Rates Currently Trending: Neutral
Mortgage rates are trending sideways to slightly higher this morning. Last week the MBS market worsened by -22bps. This moved mortgage rates slightly higher last week. Mortgage rates have been moving mostly sideways the last week
This Week's Rate Forecast: Neutral
Three Things: These are the three areas that have the greatest potential to impact mortgage rates this week. 1) Across the Pond, 2) Fed and 3) Geopolitical
1) Across the Pond: We get some economic releases that have some real "heft" to them from world's top economies this week. Generally, the stronger these reports are, the worse it is for mortgage rates and vice versa. China - Retail Sales, Industrial Production. Japan - GDP, Industrial Production, CPI. Germany - GDP, CPI, PPI. Eurozone - GDP, CPI, and a Non-Monetary ECB Meeting. We actually will hear from quite a few voting members of the ECB this week. We started off with ECB member and Bank of France governor, Francois Villeroy de Galhau. He insisted that despite sluggish inflation, the governing council is set to stick with the plan and end QE over the near term, citing September or December as the likely cutoff point and warning that the first rate hike could come quarters, not years after the end of asset purchases.
2) Fed: We will get a lot of speeches from both voting and non-voting members of the FOMC. The aggregate tone of their speeches can shape markets.
3) Geopolitical: NAFTA will get the bulk of attention from bond traders as the May 17th deadline imposed by Speaker Paul Ryan is fast approaching. Italy will continue to be a concern for the Eurozone/ECB. Trade with China continues to be closely watched as President Trump said he is working with the Chinese President, Xi to start to ease up on exports to ZTE. Also, China's Vice Premier Lie He is traveling to Washington to continue talks with Treasury Secretary Steven Mnuchin.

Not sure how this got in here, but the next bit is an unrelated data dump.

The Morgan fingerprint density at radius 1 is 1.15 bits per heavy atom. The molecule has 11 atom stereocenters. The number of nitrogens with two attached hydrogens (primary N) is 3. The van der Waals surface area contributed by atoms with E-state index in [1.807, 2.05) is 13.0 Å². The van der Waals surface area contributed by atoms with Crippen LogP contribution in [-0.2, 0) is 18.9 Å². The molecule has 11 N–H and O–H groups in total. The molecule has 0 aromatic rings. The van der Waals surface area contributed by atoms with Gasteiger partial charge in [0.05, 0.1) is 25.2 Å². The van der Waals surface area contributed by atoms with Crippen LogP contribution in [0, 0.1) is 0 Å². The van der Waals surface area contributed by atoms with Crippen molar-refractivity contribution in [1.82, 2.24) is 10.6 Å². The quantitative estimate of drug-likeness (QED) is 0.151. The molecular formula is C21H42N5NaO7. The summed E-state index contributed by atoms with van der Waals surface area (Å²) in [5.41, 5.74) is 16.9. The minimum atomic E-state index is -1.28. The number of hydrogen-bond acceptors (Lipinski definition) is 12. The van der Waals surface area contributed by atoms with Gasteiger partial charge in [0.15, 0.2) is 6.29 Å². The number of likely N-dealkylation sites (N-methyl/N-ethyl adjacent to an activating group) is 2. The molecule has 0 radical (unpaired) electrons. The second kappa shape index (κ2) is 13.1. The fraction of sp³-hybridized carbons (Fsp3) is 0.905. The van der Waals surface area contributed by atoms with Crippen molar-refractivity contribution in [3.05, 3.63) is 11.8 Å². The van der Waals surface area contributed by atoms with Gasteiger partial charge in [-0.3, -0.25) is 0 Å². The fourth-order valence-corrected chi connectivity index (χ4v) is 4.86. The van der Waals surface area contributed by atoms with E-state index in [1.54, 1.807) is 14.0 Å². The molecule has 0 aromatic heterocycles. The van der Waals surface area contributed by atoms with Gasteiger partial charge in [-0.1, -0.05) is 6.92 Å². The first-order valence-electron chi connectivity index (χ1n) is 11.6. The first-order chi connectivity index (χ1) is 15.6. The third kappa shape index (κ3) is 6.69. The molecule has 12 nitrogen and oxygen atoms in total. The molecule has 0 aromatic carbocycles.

This Week's Potential Volatility: Average
Mortgage rates could see some volatility from overseas economic data this week. If those numbers are in line with expectations, look for rates to once again move sideways with relatively low volatility.
If you are looking for the risks and benefits of locking your interest rate in today or floating your loan rate, contact your mortgage professional to discuss it with them.
Richard Sardella has been actively managing and providing services in the mortgage industry for over 27 years. Richard serves on the board of directors as President of Colorado Home Mortgages Inc.
All information furnished has been forwarded to you and is provided by thetbwsgroup only for informational purposes. Forecasting shall be considered as events which may be expected but not guaranteed. Neither the forwarding party and/or company nor thetbwsgroup assume any responsibility to any person who relies on information or forecasting contained in this report and disclaims all liability in respect to decisions or actions, or lack thereof based on any or all of the contents of this report.